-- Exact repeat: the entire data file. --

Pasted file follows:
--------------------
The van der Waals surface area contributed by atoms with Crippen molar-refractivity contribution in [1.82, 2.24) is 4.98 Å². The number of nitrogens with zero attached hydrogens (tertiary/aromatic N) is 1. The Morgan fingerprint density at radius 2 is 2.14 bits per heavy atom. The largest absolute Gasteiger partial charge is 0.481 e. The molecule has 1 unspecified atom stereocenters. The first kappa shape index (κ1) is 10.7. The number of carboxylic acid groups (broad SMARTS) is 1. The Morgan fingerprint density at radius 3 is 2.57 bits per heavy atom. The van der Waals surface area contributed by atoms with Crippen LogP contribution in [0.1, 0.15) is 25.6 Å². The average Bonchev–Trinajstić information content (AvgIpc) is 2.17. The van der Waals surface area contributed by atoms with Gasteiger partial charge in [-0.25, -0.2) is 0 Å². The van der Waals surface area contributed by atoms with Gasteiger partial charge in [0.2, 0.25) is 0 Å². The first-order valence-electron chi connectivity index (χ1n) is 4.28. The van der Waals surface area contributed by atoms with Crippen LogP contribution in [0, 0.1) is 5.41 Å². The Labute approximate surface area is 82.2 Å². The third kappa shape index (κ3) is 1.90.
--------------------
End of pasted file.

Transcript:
The van der Waals surface area contributed by atoms with Crippen molar-refractivity contribution in [1.82, 2.24) is 4.98 Å². The number of nitrogens with zero attached hydrogens (tertiary/aromatic N) is 1. The Morgan fingerprint density at radius 2 is 2.14 bits per heavy atom. The largest absolute Gasteiger partial charge is 0.481 e. The molecule has 1 unspecified atom stereocenters. The first kappa shape index (κ1) is 10.7. The number of carboxylic acid groups (broad SMARTS) is 1. The Morgan fingerprint density at radius 3 is 2.57 bits per heavy atom. The van der Waals surface area contributed by atoms with Crippen LogP contribution in [0.1, 0.15) is 25.6 Å². The average Bonchev–Trinajstić information content (AvgIpc) is 2.17. The van der Waals surface area contributed by atoms with Gasteiger partial charge in [-0.25, -0.2) is 0 Å². The van der Waals surface area contributed by atoms with Gasteiger partial charge in [0.2, 0.25) is 0 Å². The first-order valence-electron chi connectivity index (χ1n) is 4.28. The van der Waals surface area contributed by atoms with Crippen LogP contribution in [0, 0.1) is 5.41 Å². The Labute approximate surface area is 82.2 Å². The third kappa shape index (κ3) is 1.90.